Swivel Head Deburring Tool

A friend of mine was helping me with a plumbing project and, while at the hardware store getting supplies, he insisted that I buy this General Tools brand, Model 481 deburring tool. Once we started on the project and cut some copper pipe I realized why he insisted.

The way it works is that the blade swivels freely in the head of the tool and this allows you to rotate the tool easily around the inside (or outside) of a pipe and shave of that tiny ridge of material left when cutting the pipe and any burrs. After a couple spins the pipe end is nice and clean.

It works well on copper, steel EMT, PVC, etc. I’ve even used it to shave down rough edges on cut-outs in sheet metal (like on computer cases, electronics project boxes, etc).

Some copper tubing cutters come with a sort of triangular deburring tool on the back of them, those end up trashing the end of the pipe. Ignore them and buy this tool instead.

One word of caution, with this tool it’s easy to apply force to the inside of a pipe end and with soft copper it’s possible to flute out the end of the pipe to the point where it won’t insert in fittings. Just take it easy; it requires very little force to do its job.

The model I bought came with two different blades and has a threaded cap on the handle so you can store blades inside. My blades are holding up fine after deburring dozens of pipe ends, but I suppose if you used it day-to-day you might actually wear one out. Searching online I see there are models that come with many different blade styles and types depending on material you are cutting, metal handles, cases, etc. A professional using this tool every day might have reason to prefer those, but this inexpensive model has exceeded my every expectation.

-- Matt Taggart  

General Tools 481 Deburring Tool

Available from Amazon

Clog Hog

I have a home that has a septic system. Living in MN, this winter was very cold. The pipe from the house to the septic tank froze and water backed up into the house. The plumber wanted $200 just to come out (I am in the middle of nowhere), plus he didn’t guarantee that he wouldn’t have to dig up the yard. My wife found the Clog Hog. It only cost $130. (less than the plumber’s trip.) Compared to the cost of a plumber, I had nothing to lose. The Clog Hog connects to your power washer and uses water to cut through ice and other clogs in pipes. It took me about an hour to get through about 6 ft of ice in the pipes. It didn’t damage the pipes and worked fast. All I needed was patience.

-- Jim Sauber  

[This requires a pressure washer to use (not included). -- Mark Frauenfelder]

Clog Hog
$99 – $149 depending on hose length and type of pressure washer you have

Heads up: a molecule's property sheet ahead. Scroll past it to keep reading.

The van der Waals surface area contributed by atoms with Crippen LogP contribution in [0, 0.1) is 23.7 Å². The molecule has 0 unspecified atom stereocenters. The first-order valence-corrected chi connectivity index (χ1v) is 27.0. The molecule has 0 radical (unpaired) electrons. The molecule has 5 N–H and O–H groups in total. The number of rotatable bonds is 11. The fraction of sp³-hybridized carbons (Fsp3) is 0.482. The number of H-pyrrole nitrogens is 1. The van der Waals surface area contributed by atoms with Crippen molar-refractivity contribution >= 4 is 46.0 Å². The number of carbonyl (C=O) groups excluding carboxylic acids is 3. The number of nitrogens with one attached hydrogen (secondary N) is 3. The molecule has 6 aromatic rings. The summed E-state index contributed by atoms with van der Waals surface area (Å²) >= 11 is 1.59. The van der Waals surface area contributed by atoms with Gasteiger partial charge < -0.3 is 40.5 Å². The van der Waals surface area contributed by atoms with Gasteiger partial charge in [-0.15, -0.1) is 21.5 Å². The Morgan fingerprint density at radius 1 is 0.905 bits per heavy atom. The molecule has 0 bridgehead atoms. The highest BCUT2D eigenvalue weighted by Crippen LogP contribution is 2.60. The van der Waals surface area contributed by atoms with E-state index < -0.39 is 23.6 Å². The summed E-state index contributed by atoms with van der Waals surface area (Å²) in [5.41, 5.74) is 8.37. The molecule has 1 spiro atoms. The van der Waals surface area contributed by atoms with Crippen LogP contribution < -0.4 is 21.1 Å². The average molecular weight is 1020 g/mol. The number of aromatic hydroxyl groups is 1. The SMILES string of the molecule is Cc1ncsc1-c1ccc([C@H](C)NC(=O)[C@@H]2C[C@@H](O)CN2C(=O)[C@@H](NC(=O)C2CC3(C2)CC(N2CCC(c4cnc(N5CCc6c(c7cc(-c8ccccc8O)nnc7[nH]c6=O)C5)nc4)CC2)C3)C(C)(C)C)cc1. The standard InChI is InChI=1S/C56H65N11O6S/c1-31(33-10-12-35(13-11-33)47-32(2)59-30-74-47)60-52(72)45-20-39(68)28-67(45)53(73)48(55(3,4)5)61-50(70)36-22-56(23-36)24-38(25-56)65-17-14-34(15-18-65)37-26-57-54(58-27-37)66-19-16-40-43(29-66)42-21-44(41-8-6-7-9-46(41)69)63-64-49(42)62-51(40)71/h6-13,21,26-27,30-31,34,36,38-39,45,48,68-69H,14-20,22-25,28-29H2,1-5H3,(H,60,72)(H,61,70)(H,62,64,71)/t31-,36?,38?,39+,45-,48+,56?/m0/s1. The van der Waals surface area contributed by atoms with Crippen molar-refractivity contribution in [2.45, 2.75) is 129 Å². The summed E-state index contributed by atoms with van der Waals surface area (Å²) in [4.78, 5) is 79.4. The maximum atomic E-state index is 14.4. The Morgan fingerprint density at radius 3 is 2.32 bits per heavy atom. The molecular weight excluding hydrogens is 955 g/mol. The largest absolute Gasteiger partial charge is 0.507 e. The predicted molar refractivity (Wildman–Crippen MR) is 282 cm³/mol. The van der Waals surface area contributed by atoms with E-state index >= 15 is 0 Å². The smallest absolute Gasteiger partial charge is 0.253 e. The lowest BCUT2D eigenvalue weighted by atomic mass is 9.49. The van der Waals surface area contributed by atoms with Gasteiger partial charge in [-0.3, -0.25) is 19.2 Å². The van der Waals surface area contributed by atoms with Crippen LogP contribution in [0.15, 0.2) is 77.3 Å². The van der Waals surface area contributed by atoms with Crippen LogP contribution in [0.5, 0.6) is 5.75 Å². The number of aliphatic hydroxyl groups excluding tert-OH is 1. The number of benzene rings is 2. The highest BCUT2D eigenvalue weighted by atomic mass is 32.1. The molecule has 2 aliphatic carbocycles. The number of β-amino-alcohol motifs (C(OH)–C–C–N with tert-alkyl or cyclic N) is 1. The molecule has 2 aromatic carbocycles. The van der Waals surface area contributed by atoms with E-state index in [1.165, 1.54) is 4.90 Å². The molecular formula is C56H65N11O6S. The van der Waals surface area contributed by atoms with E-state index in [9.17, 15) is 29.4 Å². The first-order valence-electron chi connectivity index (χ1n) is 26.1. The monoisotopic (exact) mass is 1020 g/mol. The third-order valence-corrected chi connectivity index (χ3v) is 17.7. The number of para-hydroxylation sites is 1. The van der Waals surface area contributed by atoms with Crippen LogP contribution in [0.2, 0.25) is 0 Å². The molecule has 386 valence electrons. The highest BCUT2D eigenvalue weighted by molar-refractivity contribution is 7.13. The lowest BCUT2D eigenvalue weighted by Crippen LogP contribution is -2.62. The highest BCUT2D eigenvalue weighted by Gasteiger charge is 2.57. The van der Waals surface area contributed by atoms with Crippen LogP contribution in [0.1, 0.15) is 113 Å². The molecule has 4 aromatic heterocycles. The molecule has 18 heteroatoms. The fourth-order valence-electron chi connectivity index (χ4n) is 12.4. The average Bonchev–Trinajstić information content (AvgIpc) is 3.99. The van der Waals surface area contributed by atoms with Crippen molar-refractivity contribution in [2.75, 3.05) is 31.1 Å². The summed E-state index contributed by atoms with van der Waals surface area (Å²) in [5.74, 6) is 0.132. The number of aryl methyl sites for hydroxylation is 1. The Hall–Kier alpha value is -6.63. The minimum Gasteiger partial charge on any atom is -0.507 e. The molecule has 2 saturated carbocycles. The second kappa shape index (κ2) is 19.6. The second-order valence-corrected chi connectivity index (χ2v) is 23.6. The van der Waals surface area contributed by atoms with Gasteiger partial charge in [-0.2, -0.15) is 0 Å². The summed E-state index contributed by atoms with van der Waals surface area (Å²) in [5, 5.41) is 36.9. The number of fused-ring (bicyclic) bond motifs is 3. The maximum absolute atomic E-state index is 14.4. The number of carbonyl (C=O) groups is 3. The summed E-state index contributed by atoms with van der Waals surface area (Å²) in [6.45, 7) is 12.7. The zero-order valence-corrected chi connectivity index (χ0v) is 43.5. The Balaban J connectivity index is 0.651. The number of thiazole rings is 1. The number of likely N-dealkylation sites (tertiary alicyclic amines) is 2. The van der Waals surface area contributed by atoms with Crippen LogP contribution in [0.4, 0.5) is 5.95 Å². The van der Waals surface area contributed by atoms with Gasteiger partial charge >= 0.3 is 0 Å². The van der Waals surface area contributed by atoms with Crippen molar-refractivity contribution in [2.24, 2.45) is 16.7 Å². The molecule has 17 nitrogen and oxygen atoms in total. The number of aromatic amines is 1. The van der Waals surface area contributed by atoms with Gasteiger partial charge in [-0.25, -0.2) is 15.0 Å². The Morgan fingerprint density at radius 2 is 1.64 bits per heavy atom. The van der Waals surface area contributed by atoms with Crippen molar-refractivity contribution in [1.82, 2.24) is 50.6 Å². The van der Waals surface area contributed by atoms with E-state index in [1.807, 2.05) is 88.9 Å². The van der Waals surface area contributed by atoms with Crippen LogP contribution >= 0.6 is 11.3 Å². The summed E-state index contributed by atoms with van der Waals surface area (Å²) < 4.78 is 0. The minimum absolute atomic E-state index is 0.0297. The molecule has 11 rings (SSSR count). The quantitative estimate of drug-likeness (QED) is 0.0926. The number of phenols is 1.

Manufactured by Clog Hog.

Compression Pipe Repair Coupling

(Large photo) Rigid copper water pipe is generally sturdy stuff but it is not indestructible. Errant nails and screws will pierce it and deep freezes in uninsulated spaces can split it. Consequently, when copper pipes do fail, they tend to do so at the most inopportune times and in the most unforgiving places. (I once gutted an 1826 post-and-beam schoolhouse in the frozen depths of a Vermont winter, so I know whereof I speak.)

Rigid copper pipe is typically joined by soldering — using an open-flame torch in tight spaces next to wood framing — so replacing damaged pipe sections can be perilous. Unless, that is, you use a copper compression repair coupling, also called a copper slip-repair coupling.

A repair coupling is a straight length of pipe (typically 12″ long) with a compression fitting at each end. Each fitting contains a brass ferrule which, when compressed, creates a watertight seal. (Lavatory risers typically use compression fittings.)

Repair couplings are available for both ½″ and ¾″ copper pipe. For example, Home Depot sells a 7/8″ x 12″ copper compression repair coupling that fits over ¾″. pipe. In other words, the coupling’s inner diameter is essentially the same as the ¾″ pipe’s outer diameter. No-solder repair couplings cost roughly $25 at Sears or Home Depot; Amazon offers a ½″ repair coupling for about $15.

Replacing the damaged section of pipe with the repair coupling is straightforward. Turn off the water, open taps to drain the water pipes, and heed these four tips:

1. Note the length of the repair coupling — including the depth of its sockets — and remove exactly that length of the damaged pipe.

2. Use a wheeled pipe cutter to produce a clean cut that is square to the length of the pipe. If space is limited, use a close-quarters cutter. Ream inside the cut to remove barbs, and use emery cloth to lightly sand the outside of the pipe ends.

3. Use a pair of adjustable wrenches to tighten each end of the coupling.

4. Turn the water back on and test the repair coupling for leaks before you replace the section of drywall you removed to access the damaged pipe.

Compression Coupling
Price varies by size and source

Available from Amazon